The third section began with a really strange set of variations on "God is so Good." I was not helped by not knowing the tune, but I think I had it by the end. It was kind of a Quodlibet - lots of recognizable stuff and styles thrown in, beginning with the Bach C Major Prelude from the WTC, the one Gounod made use of, and moving at some point into Jesu Joy. Courtesy of the MIDI stuff, we suddenly, at one point, heard a women's chorus singing some wordless music, and later on, perhaps in the next piece, we also heard a men's chorus. It got me a bit giggly, I am afraid. The composer of this work was listed as G. Roberson. Much of it is tremendously virtuosic - really demanding on the player - but John makes it all seem easy. If you have not already gathered this, he has a prodigious technique. I am not sure there is much in the organ repertoire that would stop him.

Next we heard John as gifted arranger, in a well-practiced but not written down set of variations on "How great thou art." It was cleverly done, a sort of "feel good" music on a tune everyone knows, with lots of registrational changes, and again, some pretty breathtaking moments of great virtuosity. There was also a very brief bit of Jesu Joy!!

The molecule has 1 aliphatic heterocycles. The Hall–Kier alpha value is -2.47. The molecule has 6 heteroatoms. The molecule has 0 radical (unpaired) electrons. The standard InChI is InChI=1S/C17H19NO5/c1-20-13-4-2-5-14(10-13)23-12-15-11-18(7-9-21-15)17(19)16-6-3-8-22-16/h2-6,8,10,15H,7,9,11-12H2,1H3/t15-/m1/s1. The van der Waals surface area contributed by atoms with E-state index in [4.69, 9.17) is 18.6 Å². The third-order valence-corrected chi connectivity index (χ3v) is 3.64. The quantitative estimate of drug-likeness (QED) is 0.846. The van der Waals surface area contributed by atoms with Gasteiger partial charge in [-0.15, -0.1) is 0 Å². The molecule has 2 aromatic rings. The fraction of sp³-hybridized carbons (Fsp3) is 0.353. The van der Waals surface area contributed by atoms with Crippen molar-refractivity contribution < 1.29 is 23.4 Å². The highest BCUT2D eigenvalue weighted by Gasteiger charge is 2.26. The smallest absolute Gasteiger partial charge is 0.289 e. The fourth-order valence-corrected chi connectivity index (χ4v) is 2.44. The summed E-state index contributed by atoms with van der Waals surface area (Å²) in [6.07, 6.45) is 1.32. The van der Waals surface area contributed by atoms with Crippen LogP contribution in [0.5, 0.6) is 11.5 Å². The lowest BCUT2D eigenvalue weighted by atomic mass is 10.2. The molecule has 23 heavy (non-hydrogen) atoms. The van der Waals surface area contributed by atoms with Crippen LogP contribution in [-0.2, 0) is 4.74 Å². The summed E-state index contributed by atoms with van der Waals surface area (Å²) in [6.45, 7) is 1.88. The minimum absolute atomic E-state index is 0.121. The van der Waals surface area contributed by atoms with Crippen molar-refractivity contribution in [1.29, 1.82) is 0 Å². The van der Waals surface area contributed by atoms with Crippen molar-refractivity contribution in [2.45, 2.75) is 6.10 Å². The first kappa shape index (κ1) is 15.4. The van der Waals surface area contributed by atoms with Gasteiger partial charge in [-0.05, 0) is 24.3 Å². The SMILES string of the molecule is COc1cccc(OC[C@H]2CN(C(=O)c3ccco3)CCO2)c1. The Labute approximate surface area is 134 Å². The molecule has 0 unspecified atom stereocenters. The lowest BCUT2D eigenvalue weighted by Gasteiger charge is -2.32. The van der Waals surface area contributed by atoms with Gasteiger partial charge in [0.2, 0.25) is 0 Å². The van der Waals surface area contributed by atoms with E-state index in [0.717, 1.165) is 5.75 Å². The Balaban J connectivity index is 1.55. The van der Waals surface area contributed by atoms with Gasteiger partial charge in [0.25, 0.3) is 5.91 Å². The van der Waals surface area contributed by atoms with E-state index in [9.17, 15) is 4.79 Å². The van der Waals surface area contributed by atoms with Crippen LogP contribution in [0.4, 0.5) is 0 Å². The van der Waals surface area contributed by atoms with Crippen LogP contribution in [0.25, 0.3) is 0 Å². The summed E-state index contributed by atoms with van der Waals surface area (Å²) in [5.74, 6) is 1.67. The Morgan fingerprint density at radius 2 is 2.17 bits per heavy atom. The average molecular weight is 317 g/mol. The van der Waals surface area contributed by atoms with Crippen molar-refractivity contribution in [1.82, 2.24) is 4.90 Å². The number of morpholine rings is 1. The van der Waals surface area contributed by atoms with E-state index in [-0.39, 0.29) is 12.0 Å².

A group of us, including the Hongs, List members Claire Arnold, Bob Wyatt, and Steven Frank (of the Virgil Fox Society) and his wife, went out after the concert for a little something, this after a reception with all manner of Korean delicacies. One of the things we briefly discussed was copyright, and whether it applies if one takes a piece of musical property and memorizes it from a recording and then plays it. (Does Mozart owe Allegri anything?) This came up because John played an arrangement of "Great is Thy Faithfulness" by Tom Hazleton which he learned from an audio or video recording, maybe one taken by Pastor Hong. If I have the story straight, John possibly played it for Tom Hazleton, who was suitably impressed if not amazed. (John did say, at one point, that Tom Hazleton is his musical hero.) This was another set of hymn variations using all the tricks, again, brilliantly played and much appreciated by the audience. We then, in the language of our choice, sang the hymn, accompanied by John and his father, who really does know how to use the piano effectively in these accompaniments.